Looking for one item of interest I found something entirely different, leading me down the researching-in-depth path from which there is no return. I loathe when this occurs, realizing it will lead me down other paths—eventually at times forgetting that which I was originally searching for.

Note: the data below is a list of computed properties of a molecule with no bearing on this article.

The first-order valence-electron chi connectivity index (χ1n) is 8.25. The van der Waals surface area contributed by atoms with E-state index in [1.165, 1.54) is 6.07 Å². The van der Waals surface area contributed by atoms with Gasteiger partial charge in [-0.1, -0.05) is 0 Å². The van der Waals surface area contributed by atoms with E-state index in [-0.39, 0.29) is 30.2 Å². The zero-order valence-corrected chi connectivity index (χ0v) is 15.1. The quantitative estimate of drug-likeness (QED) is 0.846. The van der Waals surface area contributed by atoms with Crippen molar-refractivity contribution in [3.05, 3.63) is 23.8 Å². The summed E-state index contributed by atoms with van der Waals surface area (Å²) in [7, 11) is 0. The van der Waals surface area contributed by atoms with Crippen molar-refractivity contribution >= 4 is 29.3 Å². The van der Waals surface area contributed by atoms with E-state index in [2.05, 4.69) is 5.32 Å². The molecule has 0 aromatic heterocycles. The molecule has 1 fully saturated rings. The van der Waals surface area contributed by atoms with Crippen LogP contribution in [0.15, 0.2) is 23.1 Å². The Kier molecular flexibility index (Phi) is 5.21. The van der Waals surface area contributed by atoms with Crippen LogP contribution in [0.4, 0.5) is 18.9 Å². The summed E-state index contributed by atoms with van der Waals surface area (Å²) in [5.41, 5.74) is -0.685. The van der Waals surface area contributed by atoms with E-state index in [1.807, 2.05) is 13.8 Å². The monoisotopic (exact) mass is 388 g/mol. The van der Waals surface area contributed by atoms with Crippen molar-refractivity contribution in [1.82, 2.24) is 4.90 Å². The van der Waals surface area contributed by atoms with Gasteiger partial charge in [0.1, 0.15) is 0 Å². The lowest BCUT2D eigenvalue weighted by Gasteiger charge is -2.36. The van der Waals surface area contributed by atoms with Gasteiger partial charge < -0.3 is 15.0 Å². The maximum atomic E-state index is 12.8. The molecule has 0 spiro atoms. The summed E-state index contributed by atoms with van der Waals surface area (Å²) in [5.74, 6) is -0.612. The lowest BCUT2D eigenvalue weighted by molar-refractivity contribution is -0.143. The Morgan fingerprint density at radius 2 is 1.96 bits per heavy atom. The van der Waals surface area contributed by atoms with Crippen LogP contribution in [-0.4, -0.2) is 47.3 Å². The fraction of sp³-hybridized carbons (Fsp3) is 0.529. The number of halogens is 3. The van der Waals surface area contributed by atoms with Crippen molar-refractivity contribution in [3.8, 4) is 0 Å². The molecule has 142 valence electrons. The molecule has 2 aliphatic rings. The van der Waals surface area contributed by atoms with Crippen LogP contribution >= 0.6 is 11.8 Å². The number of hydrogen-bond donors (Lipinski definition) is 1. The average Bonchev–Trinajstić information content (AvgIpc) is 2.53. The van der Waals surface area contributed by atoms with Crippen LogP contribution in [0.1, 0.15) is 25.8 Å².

On December 26th, in the afternoon, we left. We crossed the "Eschel" [Ashley] River six miles from "Charlestown," passing over a large bridge. We then lodged with an Englishman, who knew Bro. Spangenberg and the brethren in Georgia, having been especially impressed by their singing. On December 27th, we traveled thirty-five miles, crossing on the way the "Panpan [Ponpon]," "Eschelboo" [Ashepoo] and "Comby" [Combahee] rivers. The tavern in which we lodged was very noisy, because three servants, who had run away from Georgia, were captured there. On the 28th, at noon, we came to the "Cussahetschy " [Coosawhatschie] River.* We were very tired on account of the great heat, When we heard that we would not find a house for twelve miles, but only water, we stayed there and rested. On Sunday, the 29th, we passed for the first twelve miles continuously through water, one foot deep, but we reached " Purisburg" [Purysburg].† We visited Melchior Lichtensteger and handed to him the letter of Abr. Bininger. He received us willingly. We stayed with him over night. On December 30th, we visited, early in the morning, Mr. Ehrhard. He was very glad when I told him that I belonged to the Brethren. He regretted very much that the Brethren had left "Purisburg."‡ He accompanied me into the town, and when I took leave his little daughter, ten years old, cried very much. When the father asked her why she cried, she said * This must be the Broad River in Beaufort county, S. C., at which the town Coosawhatschie is now situated. † Purysburg was laid out in 1732 by John Peter Pury, from Switzerland. It was situated on the left bank of Savannah river, twenty miles from the city Savannah. Most of the original settlers were Swiss. Their first pastor was Joseph Bugnion, who, during his stay in England, received Episcopal ordination. See The Reformed Church in Pennsylvania, by Rev. Dr. Dubbs, p. 30. ‡ The stay of the Moravians in Purysburg had not been of long duration. Rev. Peter Boehler and George Schulius removed from Savannah to Purysburg in February, 1739. But Schulius succumbed to the climate and died of fever, August 4, 1739. Towards fall, Peter Boehier left Purysburg and returned to Savannah. See Early History of the Moravians, p. 76, f.